Techno-economic: This category pertains to the growing power of privately owned digital platform companies that collect, organize, and share data in non-transparent ways. These digital platforms have become central epistemic actors. In addition to commercial uses, these sources also spread misinformation and disinformation that can undermine established institutions of knowledge and their ability to contribute to rational decision-making. This is particularly concerning in the current 'polycrisis' which encompasses various ecological,social, and political dimensions.[xiii]

These dimensions are intertwined with other present factors, especially the ongoing conflictual geopolitical situation in Europe. The current epistemic order of Finland is influenced by the prioritization of national security and the desire for national unity to reinforce it.

In combination, these trends strain established Finnish epistemic institutions, which may negatively impact democracy and citizens' epistemic capacities. The continuing viability of these institutions requires a joint endeavor and coalitions built by allsocial and cultural groups across the political spectrum that share an interesting preserving the legacy of the Enlightenment and the principle of well-informed citizenship.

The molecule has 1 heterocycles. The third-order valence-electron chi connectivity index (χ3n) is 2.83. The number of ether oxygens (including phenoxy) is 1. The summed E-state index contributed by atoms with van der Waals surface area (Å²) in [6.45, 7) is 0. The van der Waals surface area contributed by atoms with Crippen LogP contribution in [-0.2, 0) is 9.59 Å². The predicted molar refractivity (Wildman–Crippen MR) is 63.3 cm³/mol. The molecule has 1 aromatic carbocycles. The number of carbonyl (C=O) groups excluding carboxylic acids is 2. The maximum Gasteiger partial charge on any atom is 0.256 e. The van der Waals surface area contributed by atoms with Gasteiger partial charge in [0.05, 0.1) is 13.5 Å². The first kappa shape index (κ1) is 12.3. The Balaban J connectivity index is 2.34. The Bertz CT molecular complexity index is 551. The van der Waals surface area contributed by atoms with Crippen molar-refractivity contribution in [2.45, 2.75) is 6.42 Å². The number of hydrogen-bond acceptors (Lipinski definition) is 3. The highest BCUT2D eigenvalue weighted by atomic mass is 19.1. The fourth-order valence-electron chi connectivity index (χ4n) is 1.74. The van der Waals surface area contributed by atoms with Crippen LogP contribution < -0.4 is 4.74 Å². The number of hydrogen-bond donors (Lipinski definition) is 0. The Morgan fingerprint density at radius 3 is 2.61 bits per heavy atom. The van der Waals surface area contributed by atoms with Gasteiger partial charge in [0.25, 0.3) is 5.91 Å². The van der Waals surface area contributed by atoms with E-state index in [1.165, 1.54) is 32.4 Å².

About the author:

Marko Ampuja is a university lecturer and researcher in Media and communication studies at the Faculty of Social Sciences, University of Helsinki. He is currently working in the Democratic EpistemicCapacities in the Age of Algorithms (DECA) -project.

[i] E.g. Gundersen, T. & Holst, C. (2022). ScienceAdvice in an Environment of Trust: Trusted, but Not Trustworthy?, Social Epistemology, 36:5,629-640.

[ii] Bronk, R. & Jacoby, W. (2020). The epistemics of populism and the politics of uncertainty. LEQS Paper No. 152/2020.